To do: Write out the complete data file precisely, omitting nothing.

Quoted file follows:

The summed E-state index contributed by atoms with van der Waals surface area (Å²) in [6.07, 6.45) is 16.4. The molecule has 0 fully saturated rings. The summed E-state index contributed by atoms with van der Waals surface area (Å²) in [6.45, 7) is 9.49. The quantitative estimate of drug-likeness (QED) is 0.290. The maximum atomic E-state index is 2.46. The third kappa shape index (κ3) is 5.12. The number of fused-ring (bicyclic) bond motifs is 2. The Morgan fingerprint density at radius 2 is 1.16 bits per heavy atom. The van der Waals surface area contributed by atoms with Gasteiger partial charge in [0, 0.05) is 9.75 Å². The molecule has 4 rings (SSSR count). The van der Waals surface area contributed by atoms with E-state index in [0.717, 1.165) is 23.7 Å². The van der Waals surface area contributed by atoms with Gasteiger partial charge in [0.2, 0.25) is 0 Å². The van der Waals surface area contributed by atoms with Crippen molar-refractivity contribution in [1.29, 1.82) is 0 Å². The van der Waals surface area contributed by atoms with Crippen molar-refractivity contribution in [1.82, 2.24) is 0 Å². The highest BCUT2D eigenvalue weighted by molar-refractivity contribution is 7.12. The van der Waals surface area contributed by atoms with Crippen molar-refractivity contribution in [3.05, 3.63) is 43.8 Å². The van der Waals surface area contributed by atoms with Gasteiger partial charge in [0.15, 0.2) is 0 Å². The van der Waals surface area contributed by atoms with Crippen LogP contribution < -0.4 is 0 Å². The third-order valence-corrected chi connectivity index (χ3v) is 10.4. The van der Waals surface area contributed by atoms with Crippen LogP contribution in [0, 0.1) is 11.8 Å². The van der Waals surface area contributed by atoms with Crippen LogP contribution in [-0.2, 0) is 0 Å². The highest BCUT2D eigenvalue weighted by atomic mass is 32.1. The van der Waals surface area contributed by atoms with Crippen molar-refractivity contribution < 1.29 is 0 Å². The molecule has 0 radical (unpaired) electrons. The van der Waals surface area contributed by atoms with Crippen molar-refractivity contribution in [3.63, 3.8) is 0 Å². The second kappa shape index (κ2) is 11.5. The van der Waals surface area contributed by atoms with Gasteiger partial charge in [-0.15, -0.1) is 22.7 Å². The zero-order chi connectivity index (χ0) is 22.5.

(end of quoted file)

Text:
The summed E-state index contributed by atoms with van der Waals surface area (Å²) in [6.07, 6.45) is 16.4. The molecule has 0 fully saturated rings. The summed E-state index contributed by atoms with van der Waals surface area (Å²) in [6.45, 7) is 9.49. The quantitative estimate of drug-likeness (QED) is 0.290. The maximum atomic E-state index is 2.46. The third kappa shape index (κ3) is 5.12. The number of fused-ring (bicyclic) bond motifs is 2. The Morgan fingerprint density at radius 2 is 1.16 bits per heavy atom. The van der Waals surface area contributed by atoms with Gasteiger partial charge in [0, 0.05) is 9.75 Å². The molecule has 4 rings (SSSR count). The van der Waals surface area contributed by atoms with E-state index in [0.717, 1.165) is 23.7 Å². The van der Waals surface area contributed by atoms with Gasteiger partial charge in [0.2, 0.25) is 0 Å². The van der Waals surface area contributed by atoms with Crippen molar-refractivity contribution in [1.29, 1.82) is 0 Å². The van der Waals surface area contributed by atoms with Crippen molar-refractivity contribution in [1.82, 2.24) is 0 Å². The highest BCUT2D eigenvalue weighted by molar-refractivity contribution is 7.12. The van der Waals surface area contributed by atoms with Crippen molar-refractivity contribution in [3.05, 3.63) is 43.8 Å². The van der Waals surface area contributed by atoms with Gasteiger partial charge in [0.15, 0.2) is 0 Å². The van der Waals surface area contributed by atoms with Crippen LogP contribution < -0.4 is 0 Å². The third-order valence-corrected chi connectivity index (χ3v) is 10.4. The van der Waals surface area contributed by atoms with Crippen LogP contribution in [0, 0.1) is 11.8 Å². The van der Waals surface area contributed by atoms with Crippen LogP contribution in [-0.2, 0) is 0 Å². The highest BCUT2D eigenvalue weighted by atomic mass is 32.1. The van der Waals surface area contributed by atoms with Crippen molar-refractivity contribution < 1.29 is 0 Å². The molecule has 0 radical (unpaired) electrons. The van der Waals surface area contributed by atoms with Crippen molar-refractivity contribution in [3.63, 3.8) is 0 Å². The second kappa shape index (κ2) is 11.5. The van der Waals surface area contributed by atoms with Gasteiger partial charge in [-0.15, -0.1) is 22.7 Å². The zero-order chi connectivity index (χ0) is 22.5.